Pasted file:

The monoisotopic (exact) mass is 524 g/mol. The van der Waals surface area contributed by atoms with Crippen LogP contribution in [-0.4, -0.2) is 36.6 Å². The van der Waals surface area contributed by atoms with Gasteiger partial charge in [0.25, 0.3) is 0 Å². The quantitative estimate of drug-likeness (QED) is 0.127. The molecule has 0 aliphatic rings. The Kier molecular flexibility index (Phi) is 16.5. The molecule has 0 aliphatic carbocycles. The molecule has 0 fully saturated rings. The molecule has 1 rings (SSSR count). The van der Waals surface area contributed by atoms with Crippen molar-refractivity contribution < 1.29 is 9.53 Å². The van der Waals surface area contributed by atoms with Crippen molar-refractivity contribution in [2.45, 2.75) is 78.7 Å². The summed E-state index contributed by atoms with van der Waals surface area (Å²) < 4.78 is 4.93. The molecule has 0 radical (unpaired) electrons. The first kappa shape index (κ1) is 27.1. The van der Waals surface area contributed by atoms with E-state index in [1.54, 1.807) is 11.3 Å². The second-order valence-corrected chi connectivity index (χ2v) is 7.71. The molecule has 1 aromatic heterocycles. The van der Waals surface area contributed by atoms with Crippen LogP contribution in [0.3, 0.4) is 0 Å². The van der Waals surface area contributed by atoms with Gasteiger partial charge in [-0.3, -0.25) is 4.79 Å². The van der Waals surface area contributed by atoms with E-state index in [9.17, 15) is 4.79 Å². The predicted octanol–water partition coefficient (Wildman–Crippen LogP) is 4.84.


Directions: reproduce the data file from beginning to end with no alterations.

The monoisotopic (exact) mass is 524 g/mol. The van der Waals surface area contributed by atoms with Crippen LogP contribution in [-0.4, -0.2) is 36.6 Å². The van der Waals surface area contributed by atoms with Gasteiger partial charge in [0.25, 0.3) is 0 Å². The quantitative estimate of drug-likeness (QED) is 0.127. The molecule has 0 aliphatic rings. The Kier molecular flexibility index (Phi) is 16.5. The molecule has 0 aliphatic carbocycles. The molecule has 0 fully saturated rings. The molecule has 1 rings (SSSR count). The van der Waals surface area contributed by atoms with Crippen molar-refractivity contribution < 1.29 is 9.53 Å². The van der Waals surface area contributed by atoms with Crippen molar-refractivity contribution in [2.45, 2.75) is 78.7 Å². The summed E-state index contributed by atoms with van der Waals surface area (Å²) < 4.78 is 4.93. The molecule has 0 radical (unpaired) electrons. The first kappa shape index (κ1) is 27.1. The van der Waals surface area contributed by atoms with E-state index in [1.54, 1.807) is 11.3 Å². The second-order valence-corrected chi connectivity index (χ2v) is 7.71. The molecule has 1 aromatic heterocycles. The van der Waals surface area contributed by atoms with Crippen LogP contribution in [0.3, 0.4) is 0 Å². The van der Waals surface area contributed by atoms with Gasteiger partial charge in [-0.3, -0.25) is 4.79 Å². The van der Waals surface area contributed by atoms with E-state index in [9.17, 15) is 4.79 Å². The predicted octanol–water partition coefficient (Wildman–Crippen LogP) is 4.84.